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Clinical Consensus Statement: Balloon Dilation of the Sinuses.

Clinical Consensus Statement: Balloon Dilation of the Sinuses.

Otolaryngol Head Neck Surg. 2018 Feb;158(2):203-214

Authors: Piccirillo JF, Payne SC, Rosenfeld RM, Baroody FM, Batra PS, DelGaudio JM, Edelstein DR, Lane AP, Luong AU, Manes RP, McCoul ED, Platt MP, Reh DD, Corrigan MD

Abstract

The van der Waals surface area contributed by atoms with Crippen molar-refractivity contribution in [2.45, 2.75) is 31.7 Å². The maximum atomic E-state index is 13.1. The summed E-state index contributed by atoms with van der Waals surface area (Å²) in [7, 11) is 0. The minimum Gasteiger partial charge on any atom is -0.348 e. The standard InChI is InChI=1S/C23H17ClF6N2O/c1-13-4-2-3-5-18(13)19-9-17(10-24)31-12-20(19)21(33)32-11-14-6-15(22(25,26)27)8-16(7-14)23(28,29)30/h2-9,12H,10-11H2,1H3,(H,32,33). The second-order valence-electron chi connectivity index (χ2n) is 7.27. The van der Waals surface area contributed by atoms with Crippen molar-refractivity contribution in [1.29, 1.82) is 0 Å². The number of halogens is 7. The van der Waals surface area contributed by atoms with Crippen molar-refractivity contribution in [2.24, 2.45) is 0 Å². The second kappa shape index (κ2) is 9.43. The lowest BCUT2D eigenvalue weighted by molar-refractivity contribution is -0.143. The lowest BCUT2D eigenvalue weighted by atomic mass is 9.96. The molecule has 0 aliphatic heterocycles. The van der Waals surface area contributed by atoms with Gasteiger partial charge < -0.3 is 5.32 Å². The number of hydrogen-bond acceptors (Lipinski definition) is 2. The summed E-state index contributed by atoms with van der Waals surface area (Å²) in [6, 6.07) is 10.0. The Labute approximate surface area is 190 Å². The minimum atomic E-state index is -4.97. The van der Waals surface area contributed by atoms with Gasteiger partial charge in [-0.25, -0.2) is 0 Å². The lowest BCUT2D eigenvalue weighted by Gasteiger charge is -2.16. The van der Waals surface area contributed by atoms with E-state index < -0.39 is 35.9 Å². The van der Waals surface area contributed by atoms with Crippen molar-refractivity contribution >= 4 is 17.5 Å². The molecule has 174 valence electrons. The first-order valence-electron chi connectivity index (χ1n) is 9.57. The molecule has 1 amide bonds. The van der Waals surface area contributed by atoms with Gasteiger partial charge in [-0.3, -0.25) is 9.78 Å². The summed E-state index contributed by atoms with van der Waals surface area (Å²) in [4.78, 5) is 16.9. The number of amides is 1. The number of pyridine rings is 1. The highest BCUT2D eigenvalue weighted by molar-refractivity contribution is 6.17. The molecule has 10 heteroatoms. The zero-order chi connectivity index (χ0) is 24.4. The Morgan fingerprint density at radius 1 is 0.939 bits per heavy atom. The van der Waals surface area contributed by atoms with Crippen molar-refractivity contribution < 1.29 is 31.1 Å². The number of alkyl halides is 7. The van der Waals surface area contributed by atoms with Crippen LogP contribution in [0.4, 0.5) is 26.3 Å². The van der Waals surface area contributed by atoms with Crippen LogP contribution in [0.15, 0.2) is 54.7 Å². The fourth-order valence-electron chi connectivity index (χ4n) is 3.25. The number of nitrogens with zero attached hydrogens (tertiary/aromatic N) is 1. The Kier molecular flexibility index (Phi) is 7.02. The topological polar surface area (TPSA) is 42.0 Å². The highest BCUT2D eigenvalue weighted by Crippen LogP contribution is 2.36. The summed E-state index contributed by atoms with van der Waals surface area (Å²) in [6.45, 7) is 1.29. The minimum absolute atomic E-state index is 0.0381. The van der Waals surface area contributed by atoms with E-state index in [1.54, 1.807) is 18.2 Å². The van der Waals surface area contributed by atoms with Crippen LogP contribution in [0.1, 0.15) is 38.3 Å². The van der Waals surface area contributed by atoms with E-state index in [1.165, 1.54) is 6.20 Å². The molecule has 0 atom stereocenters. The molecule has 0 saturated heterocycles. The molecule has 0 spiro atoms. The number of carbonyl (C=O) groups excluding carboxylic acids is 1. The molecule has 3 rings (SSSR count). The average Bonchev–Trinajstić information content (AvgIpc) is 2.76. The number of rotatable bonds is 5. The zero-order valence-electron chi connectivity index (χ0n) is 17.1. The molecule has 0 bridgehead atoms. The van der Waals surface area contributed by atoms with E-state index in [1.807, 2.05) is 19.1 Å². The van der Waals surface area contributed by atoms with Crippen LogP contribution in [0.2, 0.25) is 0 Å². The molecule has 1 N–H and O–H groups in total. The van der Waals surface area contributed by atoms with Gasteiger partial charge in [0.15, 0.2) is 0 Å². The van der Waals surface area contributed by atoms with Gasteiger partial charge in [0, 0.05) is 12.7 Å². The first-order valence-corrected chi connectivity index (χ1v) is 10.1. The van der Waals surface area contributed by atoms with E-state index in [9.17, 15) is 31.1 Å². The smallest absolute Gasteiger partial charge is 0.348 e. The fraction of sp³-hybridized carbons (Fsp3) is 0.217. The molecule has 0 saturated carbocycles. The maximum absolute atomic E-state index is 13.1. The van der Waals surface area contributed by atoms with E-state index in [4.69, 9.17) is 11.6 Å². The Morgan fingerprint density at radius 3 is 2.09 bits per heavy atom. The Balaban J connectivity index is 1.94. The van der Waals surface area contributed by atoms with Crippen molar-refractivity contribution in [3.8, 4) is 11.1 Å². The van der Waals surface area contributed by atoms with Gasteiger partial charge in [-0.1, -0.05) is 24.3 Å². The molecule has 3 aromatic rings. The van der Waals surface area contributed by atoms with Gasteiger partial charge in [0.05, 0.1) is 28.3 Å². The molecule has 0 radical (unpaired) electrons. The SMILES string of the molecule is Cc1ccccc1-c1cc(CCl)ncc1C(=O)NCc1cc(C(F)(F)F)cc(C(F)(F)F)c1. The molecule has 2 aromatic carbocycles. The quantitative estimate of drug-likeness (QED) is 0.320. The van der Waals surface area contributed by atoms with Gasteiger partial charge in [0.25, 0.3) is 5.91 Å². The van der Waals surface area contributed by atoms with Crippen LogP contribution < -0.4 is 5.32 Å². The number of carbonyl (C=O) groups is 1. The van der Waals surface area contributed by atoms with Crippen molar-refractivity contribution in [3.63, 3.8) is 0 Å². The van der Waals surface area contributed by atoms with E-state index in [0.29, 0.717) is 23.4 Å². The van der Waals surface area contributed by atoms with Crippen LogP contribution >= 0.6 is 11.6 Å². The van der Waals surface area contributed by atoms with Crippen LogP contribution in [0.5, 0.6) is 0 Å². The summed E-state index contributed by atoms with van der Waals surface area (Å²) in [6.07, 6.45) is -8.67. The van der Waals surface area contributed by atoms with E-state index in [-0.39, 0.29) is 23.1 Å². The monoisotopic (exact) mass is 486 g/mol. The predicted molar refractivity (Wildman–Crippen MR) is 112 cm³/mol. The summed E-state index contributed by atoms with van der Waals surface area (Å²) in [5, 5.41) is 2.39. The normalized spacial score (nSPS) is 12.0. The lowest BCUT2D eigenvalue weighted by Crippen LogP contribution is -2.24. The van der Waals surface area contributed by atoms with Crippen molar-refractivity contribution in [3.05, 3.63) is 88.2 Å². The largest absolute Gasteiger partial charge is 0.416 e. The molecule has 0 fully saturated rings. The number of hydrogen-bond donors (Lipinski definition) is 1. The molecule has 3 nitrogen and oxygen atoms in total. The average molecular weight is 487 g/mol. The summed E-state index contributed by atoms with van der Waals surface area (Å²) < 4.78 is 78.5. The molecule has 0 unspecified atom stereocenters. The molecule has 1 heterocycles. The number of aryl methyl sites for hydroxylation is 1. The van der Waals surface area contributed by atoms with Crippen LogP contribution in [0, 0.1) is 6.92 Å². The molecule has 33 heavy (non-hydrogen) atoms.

Objective To develop a clinical consensus statement on the use of sinus ostial dilation (SOD) of the paranasal sinuses. Methods An expert panel of otolaryngologists was assembled to represent general otolaryngology and relevant subspecialty societies. The target population is adults 18 years or older with chronic or recurrent rhinosinusitis (with or without nasal polyps, with or without prior sinus surgery) for whom SOD is being recommended, defined as endoscopic use of a balloon device to enlarge or open the outflow tracts of the maxillary, frontal, or sphenoid sinuses, as a standalone procedure or with endoscopic surgery. A modified Delphi method was used to distill expert opinion into clinical statements that met a standardized definition of consensus. Results After 3 iterative Delphi method surveys, 13 statements met the standardized definition of consensus while 45 statements did not. The clinical statements were grouped into 3 categories for presentation and discussion: (1) patient criteria, (2) perioperative considerations, and (3) outcomes. Strong consensus was obtained for not performing SOD in patients without sinonasal symptoms or positive findings on computed tomography (CT) in patients with symptoms only of headache or sleep apnea without criteria for sinusitis. In addition, strong consensus was met that CT scan of the sinuses was necessary before performing SOD and that surgeons need to understand and abide by regulations set forth by the US Food and Drug Administration if they choose to reuse/reprocess devices. Conclusion Expert panel consensus may provide helpful information for the otolaryngologist considering the use of SOD for the management of patients with a diagnosis of rhinosinusitis. This panel reached consensus on a number of statements that defined the use of SOD as inappropriate in the management of a variety of symptoms or diseases in the absence of underlying sinusitis. When patients meet the definition of chronic sinusitis as confirmed by CT scan, SOD of the sinuses can be indicated and/or effective in certain scenarios. Additional consensus statements regarding proper setting and safeguards for performing the procedure are described.